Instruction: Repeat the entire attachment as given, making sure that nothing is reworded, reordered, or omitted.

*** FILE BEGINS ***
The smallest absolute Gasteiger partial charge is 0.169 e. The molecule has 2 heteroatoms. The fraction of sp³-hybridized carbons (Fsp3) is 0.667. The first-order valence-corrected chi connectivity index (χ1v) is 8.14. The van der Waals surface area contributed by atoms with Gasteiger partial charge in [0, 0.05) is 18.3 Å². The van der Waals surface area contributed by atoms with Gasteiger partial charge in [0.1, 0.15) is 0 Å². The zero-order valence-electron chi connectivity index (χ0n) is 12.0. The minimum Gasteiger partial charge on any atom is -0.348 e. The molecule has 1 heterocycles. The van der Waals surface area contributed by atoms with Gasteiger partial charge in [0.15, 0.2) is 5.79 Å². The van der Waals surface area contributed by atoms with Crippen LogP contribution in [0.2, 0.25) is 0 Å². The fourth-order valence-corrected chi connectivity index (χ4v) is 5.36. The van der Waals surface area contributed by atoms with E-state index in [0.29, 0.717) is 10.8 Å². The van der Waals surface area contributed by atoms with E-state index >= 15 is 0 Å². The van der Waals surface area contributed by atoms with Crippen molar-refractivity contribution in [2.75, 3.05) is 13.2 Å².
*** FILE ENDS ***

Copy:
The smallest absolute Gasteiger partial charge is 0.169 e. The molecule has 2 heteroatoms. The fraction of sp³-hybridized carbons (Fsp3) is 0.667. The first-order valence-corrected chi connectivity index (χ1v) is 8.14. The van der Waals surface area contributed by atoms with Gasteiger partial charge in [0, 0.05) is 18.3 Å². The van der Waals surface area contributed by atoms with Gasteiger partial charge in [0.1, 0.15) is 0 Å². The zero-order valence-electron chi connectivity index (χ0n) is 12.0. The minimum Gasteiger partial charge on any atom is -0.348 e. The molecule has 1 heterocycles. The van der Waals surface area contributed by atoms with Gasteiger partial charge in [0.15, 0.2) is 5.79 Å². The van der Waals surface area contributed by atoms with Crippen LogP contribution in [0.2, 0.25) is 0 Å². The fourth-order valence-corrected chi connectivity index (χ4v) is 5.36. The van der Waals surface area contributed by atoms with E-state index in [0.29, 0.717) is 10.8 Å². The van der Waals surface area contributed by atoms with E-state index >= 15 is 0 Å². The van der Waals surface area contributed by atoms with Crippen molar-refractivity contribution in [2.75, 3.05) is 13.2 Å².